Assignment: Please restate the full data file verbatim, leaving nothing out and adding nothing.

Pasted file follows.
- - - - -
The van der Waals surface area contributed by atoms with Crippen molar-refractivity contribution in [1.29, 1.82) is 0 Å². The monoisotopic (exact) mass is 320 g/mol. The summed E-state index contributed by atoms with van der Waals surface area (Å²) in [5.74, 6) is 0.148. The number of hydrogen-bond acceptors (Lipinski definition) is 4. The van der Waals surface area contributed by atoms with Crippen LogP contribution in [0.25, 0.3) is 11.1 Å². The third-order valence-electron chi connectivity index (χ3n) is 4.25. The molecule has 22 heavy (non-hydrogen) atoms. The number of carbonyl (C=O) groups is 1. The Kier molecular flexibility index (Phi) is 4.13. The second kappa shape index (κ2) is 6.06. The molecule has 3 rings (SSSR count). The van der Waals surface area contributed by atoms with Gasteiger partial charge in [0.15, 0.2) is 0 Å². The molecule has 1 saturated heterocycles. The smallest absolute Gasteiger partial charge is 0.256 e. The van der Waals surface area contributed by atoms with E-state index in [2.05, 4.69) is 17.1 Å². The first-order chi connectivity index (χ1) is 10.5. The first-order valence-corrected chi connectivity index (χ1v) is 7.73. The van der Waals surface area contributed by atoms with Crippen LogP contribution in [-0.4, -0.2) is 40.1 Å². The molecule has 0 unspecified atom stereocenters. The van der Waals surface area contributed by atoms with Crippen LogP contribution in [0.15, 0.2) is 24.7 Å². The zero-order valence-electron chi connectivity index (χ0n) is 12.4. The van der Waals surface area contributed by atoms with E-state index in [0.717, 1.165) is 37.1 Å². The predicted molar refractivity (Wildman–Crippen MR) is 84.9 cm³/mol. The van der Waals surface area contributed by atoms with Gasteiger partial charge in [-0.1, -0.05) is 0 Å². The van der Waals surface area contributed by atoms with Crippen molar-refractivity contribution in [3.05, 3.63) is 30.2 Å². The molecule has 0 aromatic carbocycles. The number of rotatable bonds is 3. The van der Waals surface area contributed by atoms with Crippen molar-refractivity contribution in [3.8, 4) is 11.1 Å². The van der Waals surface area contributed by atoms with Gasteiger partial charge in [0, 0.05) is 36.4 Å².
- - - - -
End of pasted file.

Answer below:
The van der Waals surface area contributed by atoms with Crippen molar-refractivity contribution in [1.29, 1.82) is 0 Å². The monoisotopic (exact) mass is 320 g/mol. The summed E-state index contributed by atoms with van der Waals surface area (Å²) in [5.74, 6) is 0.148. The number of hydrogen-bond acceptors (Lipinski definition) is 4. The van der Waals surface area contributed by atoms with Crippen LogP contribution in [0.25, 0.3) is 11.1 Å². The third-order valence-electron chi connectivity index (χ3n) is 4.25. The molecule has 22 heavy (non-hydrogen) atoms. The number of carbonyl (C=O) groups is 1. The Kier molecular flexibility index (Phi) is 4.13. The second kappa shape index (κ2) is 6.06. The molecule has 3 rings (SSSR count). The van der Waals surface area contributed by atoms with Gasteiger partial charge in [0.15, 0.2) is 0 Å². The molecule has 1 saturated heterocycles. The smallest absolute Gasteiger partial charge is 0.256 e. The van der Waals surface area contributed by atoms with E-state index in [2.05, 4.69) is 17.1 Å². The first-order chi connectivity index (χ1) is 10.5. The first-order valence-corrected chi connectivity index (χ1v) is 7.73. The van der Waals surface area contributed by atoms with Crippen LogP contribution in [-0.4, -0.2) is 40.1 Å². The molecule has 0 unspecified atom stereocenters. The van der Waals surface area contributed by atoms with Crippen LogP contribution in [0.15, 0.2) is 24.7 Å². The zero-order valence-electron chi connectivity index (χ0n) is 12.4. The van der Waals surface area contributed by atoms with E-state index in [0.717, 1.165) is 37.1 Å². The predicted molar refractivity (Wildman–Crippen MR) is 84.9 cm³/mol. The van der Waals surface area contributed by atoms with Gasteiger partial charge in [-0.1, -0.05) is 0 Å². The van der Waals surface area contributed by atoms with Crippen molar-refractivity contribution in [3.05, 3.63) is 30.2 Å². The molecule has 0 aromatic carbocycles. The number of rotatable bonds is 3. The van der Waals surface area contributed by atoms with Crippen molar-refractivity contribution in [3.8, 4) is 11.1 Å². The van der Waals surface area contributed by atoms with Gasteiger partial charge in [0, 0.05) is 36.4 Å².